- Anonymous single-stage competition judged on designs
- Concept designs sought for the new National Science and Innovation Centre of Lithuania in Kaunas along with an urban integration plan for Nemunas Island
- Building scheduled to open in 2018
- Deadline for Submissions Wednesday, 14 September, 2016
Kaunas City Municipality and Malcolm Reading Consultants today [June 27, 2016] launched an anonymous one-stage design contest for the new circa €25M National Science and Innovation Centre of Lithuania, known as Science Island.
The project encompasses the design of the Centre and an urban integration plan for Nemunas Island within the celebrated university city of Kaunas. Kaunas benefits from a delightful riverine topography as well as a unique legacy of pre-war and modernist architecture.
Full details of the competition are available on the dedicated website.
Science Island will celebrate recent achievements in science and global technologies, with the aim of inspiring visitors to expand their knowledge and support innovation in these fields. The Centre will focus particularly on environmental themes and ecosystems, demonstrating sustainability and future energy technologies in the design of its own building.
The Mayor of Kaunas, Visvaldas Matijošaitis said:
‘The architectural quality of the new Centre is of great importance, given Kaunas’ exceptional architectural heritage, and this must respond to the challenges facing the planet: integrating the very latest environmental thinking. We’re seeking a design that communicates the Science Island vision and crystallises the emerging identity of Kaunas – one of the Baltic’s key knowledge and cultural hubs and an increasingly popular visitor destination.’
A number of the project’s partners and supporters operate from institutions which are within a few minutes’ walk of Science Island. These include the principal faculties of the Vytautus Magnus University, Kaunas University of Technology and the Lithuanian University of Health Science; along with the Lithuanian Zoo, Tadas Ivanauskas Museum of Zoology, the Lithuanian Aviation Museum and the Museum of the History of Lithuanian Medicine and Pharmacy.
Malcolm Reading, Competition Director and Jury Chair said:
‘Lithuania is a world leader in producing science graduates per head of the population and renowned for cutting-edge technologies. This significant national project is extremely well-conceived, and hugely relevant: a centre that through its design will communicate how science can inspire positive change for the planet and humanity.’
The competition jury includes Audrius Ambrasas, Director, Audrius Ambrasas Architects; Jonas Audėjaitis, Kaunas Faculty Deans, Vilnus Academy of Arts, and Member of Kaunas City Council; Jim Eyre, Founding Director, WilkinsonEyre; Robin Hoyle, Director of Science, Glasgow Science Centre; Svetlana Kauzonienė, Vice Minister, Lithuanian Ministry of Science and Education; Rainer Makhlamäki, Professor and Founder, Lahdelma & Mahlamäki Architects; Rolandas Maskoliūnas, Chief Press Officer, Lithuanian Academy of Sciences and Christos Passas, Associate Director, Zaha Hadid Architects. The Jury will be chaired by Malcolm Reading.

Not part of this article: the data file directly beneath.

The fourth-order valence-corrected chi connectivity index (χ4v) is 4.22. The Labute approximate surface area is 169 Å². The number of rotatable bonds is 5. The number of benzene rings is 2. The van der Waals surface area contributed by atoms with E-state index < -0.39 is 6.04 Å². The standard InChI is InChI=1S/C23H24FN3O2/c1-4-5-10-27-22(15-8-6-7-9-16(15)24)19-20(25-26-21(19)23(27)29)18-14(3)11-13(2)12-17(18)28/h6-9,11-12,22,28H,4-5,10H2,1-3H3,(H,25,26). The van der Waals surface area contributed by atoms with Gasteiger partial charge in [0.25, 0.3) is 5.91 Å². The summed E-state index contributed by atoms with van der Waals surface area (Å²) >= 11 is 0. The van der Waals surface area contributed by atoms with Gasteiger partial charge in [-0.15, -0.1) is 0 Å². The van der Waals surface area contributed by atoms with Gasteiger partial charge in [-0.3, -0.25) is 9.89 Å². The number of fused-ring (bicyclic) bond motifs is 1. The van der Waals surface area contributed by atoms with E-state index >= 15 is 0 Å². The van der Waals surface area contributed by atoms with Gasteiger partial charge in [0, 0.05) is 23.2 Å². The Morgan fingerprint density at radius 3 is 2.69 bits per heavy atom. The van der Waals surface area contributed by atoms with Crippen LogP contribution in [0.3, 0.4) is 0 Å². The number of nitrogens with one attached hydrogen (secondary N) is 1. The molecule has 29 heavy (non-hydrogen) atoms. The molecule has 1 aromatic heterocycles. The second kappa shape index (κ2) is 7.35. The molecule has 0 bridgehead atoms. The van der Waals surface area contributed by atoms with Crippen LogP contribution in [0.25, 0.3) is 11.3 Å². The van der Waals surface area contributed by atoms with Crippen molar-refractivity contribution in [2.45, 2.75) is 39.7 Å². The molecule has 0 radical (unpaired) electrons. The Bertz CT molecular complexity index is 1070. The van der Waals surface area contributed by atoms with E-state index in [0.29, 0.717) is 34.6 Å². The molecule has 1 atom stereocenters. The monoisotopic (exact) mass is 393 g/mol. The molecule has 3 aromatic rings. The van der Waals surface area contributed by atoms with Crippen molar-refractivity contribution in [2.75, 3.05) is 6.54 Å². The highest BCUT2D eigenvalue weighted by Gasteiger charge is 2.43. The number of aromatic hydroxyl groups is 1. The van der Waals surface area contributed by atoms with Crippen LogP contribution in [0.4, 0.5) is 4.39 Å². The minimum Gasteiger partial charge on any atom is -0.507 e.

The circa 13,000 sqm site area is positioned on the 33 hectare Nemunas Island, adjacent to the Žalgiris Arena and in close proximity to Kaunas’ historic Centras district.
The project will be managed by Kaunas City Municipality in cooperation with the Ministry of Education and Science, and municipal Departments of Education, the Education Development Centre, STEM (Science, Technology, Engineering and Mathematics) centres and other educational institutions and Non-Governmental Organisations.
As the provisional capital of a newly-independent Lithuania in the interwar period, Kaunas experienced a cultural flowering as architects and engineers who graduated from Russian and European architecture schools created a unique concentration of Modernist architecture, drawing on international style tendencies – such as Bauhaus – as well as Lithuanian national styles.
Kaunas also has excellent connectivity as it is conveniently located within two hours of most of Lithuania’s nearly three million inhabitants. It is considered the country’s best student city and is designated a UNESCO creative city.
Three winners will be selected through the competition; they will then undergo a Negotiated Procedure without Publication of a Contract Notice with Kaunas City Municipality who will select one architect or team to take the concept through to completion on site. Each of the winners will receive an honorarium of €15,000.
Competitors’ submissions must be sent to Kaunas to arrive no later than 14:00 GMT +3 Wednesday 14 September 2016. The winner is expected to be announced in November 2016. Kaunas City Municipality anticipates construction will begin in 2017 and intends the National Science and Innovation Centre to open in early 2018.